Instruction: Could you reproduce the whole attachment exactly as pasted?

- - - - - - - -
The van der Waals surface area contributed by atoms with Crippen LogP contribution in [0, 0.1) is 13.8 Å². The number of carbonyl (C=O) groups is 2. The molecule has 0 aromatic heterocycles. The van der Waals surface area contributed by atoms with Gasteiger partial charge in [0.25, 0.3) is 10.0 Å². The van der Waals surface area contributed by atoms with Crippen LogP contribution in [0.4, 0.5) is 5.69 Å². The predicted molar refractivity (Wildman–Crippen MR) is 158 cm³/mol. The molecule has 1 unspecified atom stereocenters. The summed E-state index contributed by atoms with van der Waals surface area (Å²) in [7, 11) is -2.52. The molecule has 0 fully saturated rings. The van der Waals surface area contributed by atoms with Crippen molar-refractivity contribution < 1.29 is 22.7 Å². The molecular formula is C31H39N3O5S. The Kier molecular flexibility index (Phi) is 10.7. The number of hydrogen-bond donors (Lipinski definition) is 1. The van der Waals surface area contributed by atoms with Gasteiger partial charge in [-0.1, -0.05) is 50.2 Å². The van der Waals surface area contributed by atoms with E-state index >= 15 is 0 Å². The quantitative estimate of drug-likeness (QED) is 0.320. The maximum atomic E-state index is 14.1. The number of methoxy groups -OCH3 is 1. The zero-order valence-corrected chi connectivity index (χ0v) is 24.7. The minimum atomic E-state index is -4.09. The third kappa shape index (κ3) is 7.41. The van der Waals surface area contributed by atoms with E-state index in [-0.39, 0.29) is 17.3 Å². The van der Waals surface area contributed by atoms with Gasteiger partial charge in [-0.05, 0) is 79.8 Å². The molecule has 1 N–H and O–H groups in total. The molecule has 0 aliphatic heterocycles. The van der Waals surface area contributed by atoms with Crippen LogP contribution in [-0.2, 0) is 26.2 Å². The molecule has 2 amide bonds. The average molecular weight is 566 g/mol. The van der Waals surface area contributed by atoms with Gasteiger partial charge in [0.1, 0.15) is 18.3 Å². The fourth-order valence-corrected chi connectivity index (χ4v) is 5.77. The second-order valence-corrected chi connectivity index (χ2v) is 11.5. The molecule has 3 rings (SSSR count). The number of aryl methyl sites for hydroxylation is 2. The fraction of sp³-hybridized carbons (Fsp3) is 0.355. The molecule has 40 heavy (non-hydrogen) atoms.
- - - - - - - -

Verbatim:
The van der Waals surface area contributed by atoms with Crippen LogP contribution in [0, 0.1) is 13.8 Å². The number of carbonyl (C=O) groups is 2. The molecule has 0 aromatic heterocycles. The van der Waals surface area contributed by atoms with Gasteiger partial charge in [0.25, 0.3) is 10.0 Å². The van der Waals surface area contributed by atoms with Crippen LogP contribution in [0.4, 0.5) is 5.69 Å². The predicted molar refractivity (Wildman–Crippen MR) is 158 cm³/mol. The molecule has 1 unspecified atom stereocenters. The summed E-state index contributed by atoms with van der Waals surface area (Å²) in [7, 11) is -2.52. The molecule has 0 fully saturated rings. The van der Waals surface area contributed by atoms with Crippen molar-refractivity contribution < 1.29 is 22.7 Å². The molecular formula is C31H39N3O5S. The Kier molecular flexibility index (Phi) is 10.7. The number of hydrogen-bond donors (Lipinski definition) is 1. The van der Waals surface area contributed by atoms with Gasteiger partial charge in [-0.1, -0.05) is 50.2 Å². The van der Waals surface area contributed by atoms with E-state index >= 15 is 0 Å². The quantitative estimate of drug-likeness (QED) is 0.320. The maximum atomic E-state index is 14.1. The number of methoxy groups -OCH3 is 1. The zero-order valence-corrected chi connectivity index (χ0v) is 24.7. The minimum atomic E-state index is -4.09. The third kappa shape index (κ3) is 7.41. The van der Waals surface area contributed by atoms with E-state index in [-0.39, 0.29) is 17.3 Å². The van der Waals surface area contributed by atoms with Gasteiger partial charge in [-0.05, 0) is 79.8 Å². The molecule has 1 N–H and O–H groups in total. The molecule has 0 aliphatic heterocycles. The van der Waals surface area contributed by atoms with Crippen LogP contribution in [-0.2, 0) is 26.2 Å². The molecule has 2 amide bonds. The average molecular weight is 566 g/mol. The van der Waals surface area contributed by atoms with Gasteiger partial charge in [0.1, 0.15) is 18.3 Å². The fourth-order valence-corrected chi connectivity index (χ4v) is 5.77. The second-order valence-corrected chi connectivity index (χ2v) is 11.5. The molecule has 3 rings (SSSR count). The number of aryl methyl sites for hydroxylation is 2. The fraction of sp³-hybridized carbons (Fsp3) is 0.355. The molecule has 40 heavy (non-hydrogen) atoms.